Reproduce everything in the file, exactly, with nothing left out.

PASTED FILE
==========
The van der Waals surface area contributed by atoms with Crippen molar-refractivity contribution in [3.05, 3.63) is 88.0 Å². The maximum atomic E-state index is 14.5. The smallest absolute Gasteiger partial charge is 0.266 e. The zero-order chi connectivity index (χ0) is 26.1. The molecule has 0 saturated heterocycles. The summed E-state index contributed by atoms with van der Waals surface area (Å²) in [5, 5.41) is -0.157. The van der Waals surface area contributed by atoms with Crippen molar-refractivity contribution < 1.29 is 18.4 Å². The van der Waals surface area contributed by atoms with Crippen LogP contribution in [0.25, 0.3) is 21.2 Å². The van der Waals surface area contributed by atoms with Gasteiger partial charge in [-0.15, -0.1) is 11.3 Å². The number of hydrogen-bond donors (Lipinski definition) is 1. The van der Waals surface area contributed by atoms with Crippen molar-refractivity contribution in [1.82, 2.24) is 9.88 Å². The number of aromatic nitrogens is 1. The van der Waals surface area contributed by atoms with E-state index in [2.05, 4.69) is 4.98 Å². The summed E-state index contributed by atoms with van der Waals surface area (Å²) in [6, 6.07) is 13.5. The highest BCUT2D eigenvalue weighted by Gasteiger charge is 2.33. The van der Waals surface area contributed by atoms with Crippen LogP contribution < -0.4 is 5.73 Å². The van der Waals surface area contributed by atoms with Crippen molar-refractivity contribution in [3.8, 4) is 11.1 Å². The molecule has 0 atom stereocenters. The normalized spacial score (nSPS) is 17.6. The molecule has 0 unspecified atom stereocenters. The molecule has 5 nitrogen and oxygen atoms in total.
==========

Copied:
The van der Waals surface area contributed by atoms with Crippen molar-refractivity contribution in [3.05, 3.63) is 88.0 Å². The maximum atomic E-state index is 14.5. The smallest absolute Gasteiger partial charge is 0.266 e. The zero-order chi connectivity index (χ0) is 26.1. The molecule has 0 saturated heterocycles. The summed E-state index contributed by atoms with van der Waals surface area (Å²) in [5, 5.41) is -0.157. The van der Waals surface area contributed by atoms with Crippen molar-refractivity contribution < 1.29 is 18.4 Å². The van der Waals surface area contributed by atoms with Crippen LogP contribution in [0.25, 0.3) is 21.2 Å². The van der Waals surface area contributed by atoms with Gasteiger partial charge in [-0.15, -0.1) is 11.3 Å². The number of hydrogen-bond donors (Lipinski definition) is 1. The van der Waals surface area contributed by atoms with Crippen molar-refractivity contribution in [1.82, 2.24) is 9.88 Å². The number of aromatic nitrogens is 1. The van der Waals surface area contributed by atoms with E-state index in [2.05, 4.69) is 4.98 Å². The summed E-state index contributed by atoms with van der Waals surface area (Å²) in [6, 6.07) is 13.5. The highest BCUT2D eigenvalue weighted by Gasteiger charge is 2.33. The van der Waals surface area contributed by atoms with Crippen LogP contribution < -0.4 is 5.73 Å². The van der Waals surface area contributed by atoms with Crippen molar-refractivity contribution in [3.8, 4) is 11.1 Å². The molecule has 0 atom stereocenters. The normalized spacial score (nSPS) is 17.6. The molecule has 0 unspecified atom stereocenters. The molecule has 5 nitrogen and oxygen atoms in total.